Je Ne Sais Quoi
Articulate and humor-filled descriptions of his creative process informed and entertained an eclectic audience at the Griffin Museum of Photography at Digital Silver Imaging‘s gallery talk last evening. Photographer and videographer, Jonathan Stark, waxed poetically on the feelings evoked by France, shooting with film and the “magical faith-based” moments of creating art.
Armed with 3 Nikon cameras, loaded with color and black and white film, Stark approaches his work with an open respect for the dialog between the subject – animate or not – and the shooter. Eagerly seeking resonance with his subject his goal is to “capture the energy.” The most important lens being that of his own emotion, imagination, and aesthetic. His desire to make a photograph overrides any sense of timidity or inclusion in another’s intimacy. Ask him about shooting the Hassidim in Jerusalem preparing for Passover.
A curious documentarian, Stark, exposes himself to the culture and ritual he discovers while traveling. What separates a photograph from a snapshot? In his view it is the willing involvement of the shooter to engage and exercise a disciplined and attentive awareness to one’s inner vision. An artist transforms the obvious, moving beyond mere representation. Stark notes black and white photographic images convey emotion and render moments timeless in a way color cannot.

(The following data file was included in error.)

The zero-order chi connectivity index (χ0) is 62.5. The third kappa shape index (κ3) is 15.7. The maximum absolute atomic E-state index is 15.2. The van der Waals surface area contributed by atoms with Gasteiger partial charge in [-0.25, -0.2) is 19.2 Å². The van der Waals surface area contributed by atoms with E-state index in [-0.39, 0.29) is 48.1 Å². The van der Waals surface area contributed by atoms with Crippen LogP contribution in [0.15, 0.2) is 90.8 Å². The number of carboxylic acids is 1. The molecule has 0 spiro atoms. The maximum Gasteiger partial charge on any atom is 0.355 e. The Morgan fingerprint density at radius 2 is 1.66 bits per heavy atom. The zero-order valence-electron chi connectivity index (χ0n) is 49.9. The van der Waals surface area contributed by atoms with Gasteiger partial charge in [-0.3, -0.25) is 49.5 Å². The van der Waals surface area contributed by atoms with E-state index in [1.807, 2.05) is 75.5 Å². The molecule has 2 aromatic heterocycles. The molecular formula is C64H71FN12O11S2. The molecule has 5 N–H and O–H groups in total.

A diehard film fan, he favors the nuance of a silver gelatin print which cannot be mimicked by “spraying” ink on paper. Giclee and silver gelatin are different animals. Just as a diamond traveling across vinyl picks up the peaks and valleys of sound in a manner not replicated by high definition electronic transfer – we sense the difference in output despite the ability of our eyes to register the minute pixilation used in ink jet printing.
Darkroom magic is that inexplicable happening when the image unfolds its secrets – the culmination of subject, light, exposure, framing, and myriad processes, both human and chemical, that birth a photograph. In Stark’s opinion art reflects relationship.
Stark approached Digital Silver Imaging’s output as an experiment. He was both pleased and surprised with the results. “Digital Silver Imaging’s printing technology enabled me to take a color transparency and convert it to black and white, which revealed the character that appealed to me, but had not translated in color. The DSI silver gelatin print made the image sing.”